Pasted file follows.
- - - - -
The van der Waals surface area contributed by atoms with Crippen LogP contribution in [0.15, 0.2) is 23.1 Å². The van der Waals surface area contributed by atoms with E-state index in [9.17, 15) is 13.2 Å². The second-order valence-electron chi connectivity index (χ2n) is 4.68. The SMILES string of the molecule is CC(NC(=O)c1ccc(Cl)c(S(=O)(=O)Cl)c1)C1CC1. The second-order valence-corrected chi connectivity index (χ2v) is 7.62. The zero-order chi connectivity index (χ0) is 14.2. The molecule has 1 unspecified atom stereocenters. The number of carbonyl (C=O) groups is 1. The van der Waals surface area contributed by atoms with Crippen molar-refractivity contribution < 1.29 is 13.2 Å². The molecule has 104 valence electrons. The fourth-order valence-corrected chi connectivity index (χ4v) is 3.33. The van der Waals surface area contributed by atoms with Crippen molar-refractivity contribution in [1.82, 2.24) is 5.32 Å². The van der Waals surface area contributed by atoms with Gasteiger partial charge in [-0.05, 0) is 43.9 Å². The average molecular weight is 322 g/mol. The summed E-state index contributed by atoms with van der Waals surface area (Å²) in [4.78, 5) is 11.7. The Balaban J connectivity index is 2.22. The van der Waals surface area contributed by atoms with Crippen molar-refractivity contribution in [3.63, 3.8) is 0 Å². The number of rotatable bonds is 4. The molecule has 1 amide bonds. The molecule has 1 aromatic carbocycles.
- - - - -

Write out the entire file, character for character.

The van der Waals surface area contributed by atoms with Crippen LogP contribution in [0.15, 0.2) is 23.1 Å². The van der Waals surface area contributed by atoms with E-state index in [9.17, 15) is 13.2 Å². The second-order valence-electron chi connectivity index (χ2n) is 4.68. The SMILES string of the molecule is CC(NC(=O)c1ccc(Cl)c(S(=O)(=O)Cl)c1)C1CC1. The second-order valence-corrected chi connectivity index (χ2v) is 7.62. The zero-order chi connectivity index (χ0) is 14.2. The molecule has 1 unspecified atom stereocenters. The number of carbonyl (C=O) groups is 1. The van der Waals surface area contributed by atoms with Crippen molar-refractivity contribution < 1.29 is 13.2 Å². The molecule has 104 valence electrons. The fourth-order valence-corrected chi connectivity index (χ4v) is 3.33. The van der Waals surface area contributed by atoms with Crippen molar-refractivity contribution in [1.82, 2.24) is 5.32 Å². The van der Waals surface area contributed by atoms with Gasteiger partial charge in [-0.05, 0) is 43.9 Å². The average molecular weight is 322 g/mol. The summed E-state index contributed by atoms with van der Waals surface area (Å²) in [4.78, 5) is 11.7. The Balaban J connectivity index is 2.22. The van der Waals surface area contributed by atoms with Crippen molar-refractivity contribution in [3.63, 3.8) is 0 Å². The number of rotatable bonds is 4. The molecule has 1 amide bonds. The molecule has 1 aromatic carbocycles.